The rolling hills of the surrounding wine region are studded with picturesque villages (a fair number of them listed as Plus Beaux Villages de France, a designation that recognizes, and literally means, the prettiest villages of France) along the Route des Grands Crus, the wine route, plus a couple more World Heritage sites, including beautiful Vezelay and the ancient Fontenay Abbey dating back to the 1100s. And then there is Beaune, a rival in the French mustard scene.

Learn About Mustard

Mustard seeds date back to Roman times as a flavoring for food, but mustard as a sauce was, reportedly, invented right here in Dijon. And where better, considering mustard is made from mustard seeds and crushed green grapes? To learn all about the history of mustard, visit the beautiful Musee de la Vie Bourguignonne (Museum of Burgundian Life), set in an old convent. And to taste the amazing number of varieties, look no further than the Moutarderie Edmond Fallot, just across from the lucky owl on Rue de la Chouette.

Food from Le Kent Brasserie in Dijon, France.

Best Places To Eat In Dijon

As I mentioned in the introduction, food and wine are of huge importance in Dijon, and because of that, you don’t need to search out fancy, starred restaurants or pay a small fortune for a good meal. The people of Dijon are proud of their local dishes, such as boeuf bourguignon, a hearty beef stew; coq au vin, chicken in a red wine sauce; and escargots, snails in a pungent garlic herb butter. Add some mustard and a glass of the local wine, and you are good to go.

Les Halles Market is not only a lovely building and a bustling market full of local atmosphere but also has food stalls that allow you to sample all there is, and, if you are staying in accommodations with a kitchen, shop for a little something for later.

Le Kent Brasserie sounds a lot grander than it looks. This is a simple restaurant right by the market and is frequented by locals. No tablecloths, nothing fancy at all -- even a TV on in the background. But the daily menu reflects what came in fresh from the market that morning and is prepared in a no-fuss manner. And it is not only very good but also very cheap.

BHV just across from the Grand Palace of the Dukes of Burgundy lies this pretty bar-restaurant. Very chic inside without being overbearing, and with tables out on the huge square, this place is perfect for sundowner cocktails with some tapas on the side. You will probably find that you will stay on for dinner, as the atmosphere is great, the setting lovely, and the food good.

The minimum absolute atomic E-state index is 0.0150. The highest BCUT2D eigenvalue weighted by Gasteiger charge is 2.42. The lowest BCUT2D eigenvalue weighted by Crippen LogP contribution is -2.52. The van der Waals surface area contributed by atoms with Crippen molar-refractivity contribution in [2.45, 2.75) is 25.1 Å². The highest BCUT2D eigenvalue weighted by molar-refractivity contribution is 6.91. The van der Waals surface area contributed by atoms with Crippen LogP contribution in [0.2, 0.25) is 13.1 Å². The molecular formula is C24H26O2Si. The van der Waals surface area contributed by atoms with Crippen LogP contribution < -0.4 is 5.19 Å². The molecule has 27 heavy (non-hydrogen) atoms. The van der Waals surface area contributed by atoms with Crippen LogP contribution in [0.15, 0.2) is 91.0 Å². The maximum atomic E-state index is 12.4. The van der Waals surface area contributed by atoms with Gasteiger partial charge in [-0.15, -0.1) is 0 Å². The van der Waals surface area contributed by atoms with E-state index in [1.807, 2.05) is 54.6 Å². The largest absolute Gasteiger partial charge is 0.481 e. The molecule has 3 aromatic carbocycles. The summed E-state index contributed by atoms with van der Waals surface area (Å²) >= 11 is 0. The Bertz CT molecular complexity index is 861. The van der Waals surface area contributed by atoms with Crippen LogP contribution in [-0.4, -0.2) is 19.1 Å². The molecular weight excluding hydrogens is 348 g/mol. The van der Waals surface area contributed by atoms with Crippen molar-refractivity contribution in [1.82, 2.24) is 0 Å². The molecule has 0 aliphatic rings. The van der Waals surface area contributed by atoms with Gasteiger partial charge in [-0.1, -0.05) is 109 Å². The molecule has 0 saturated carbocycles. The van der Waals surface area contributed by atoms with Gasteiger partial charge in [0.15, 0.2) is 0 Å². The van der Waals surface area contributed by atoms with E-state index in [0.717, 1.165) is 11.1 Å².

On a little square overlooking the theatre and next to a church that doubles as a library, Brasserie La Comedie is a good spot for a breakfast of either warm croissants and baguette or a simple omelet with a side of coffee and fresh orange juice. A nice old-fashioned restaurant, traditional inside, and with a more bustling terrace out front, the cafe is also great for evening drinks and people watching.

Where To Shop In Dijon

Being a small town but the capital of the region, Dijon offers very accessible and easily walkable shopping of good quality and variety. From a large Galeries Lafayette department store to quaint little individual boutiques, Dijon shopping might not be on the scale of larger cities, but that makes it even more enjoyable.

For general shopping, walk up and down Rue de la Liberte and the side streets of Rue des Forges and Rue Bossuet. On Rue Bossuet, don’t miss Mulot et Petitjean, a gorgeously old-fashioned shop selling gingerbreads.

And do stroll along Rue Verrerie, which is full of shops selling antiques and home decor plus small art galleries.

A room at the Grand Hotel La Cloche in Dijon.

Best Places To Stay In Dijon

Reflecting the long history and varied architecture, you get a number of accommodation options in Dijon, and also something for every budget.

Grand Hotel La Cloche is a luxury Sofitel chain property. Set inside a grand old building, the interior is modern with a fine dining restaurant and a chic bar, and you can expect all the modern conveniences.

Maison Philippe Le Bon occupies three heritage buildings set around a Gothic courtyard and oozes old-world charm. Right in the city center, it also has a beautiful restaurant.

Odalys Apart'hotel Les Cordeliers offers apartments equipped with kitchenettes for more space and a chance to have the odd meal in your room. Set in an old monastery, the accommodation is simple but a good value.

Pro Tip

While Dijon is a great town that will keep you busy for an entire weekend, it would be a real shame not to see the gorgeous countryside and wine region outside the city limits. Explore further by either renting a car or bicycles, or going on an organized tour of the area.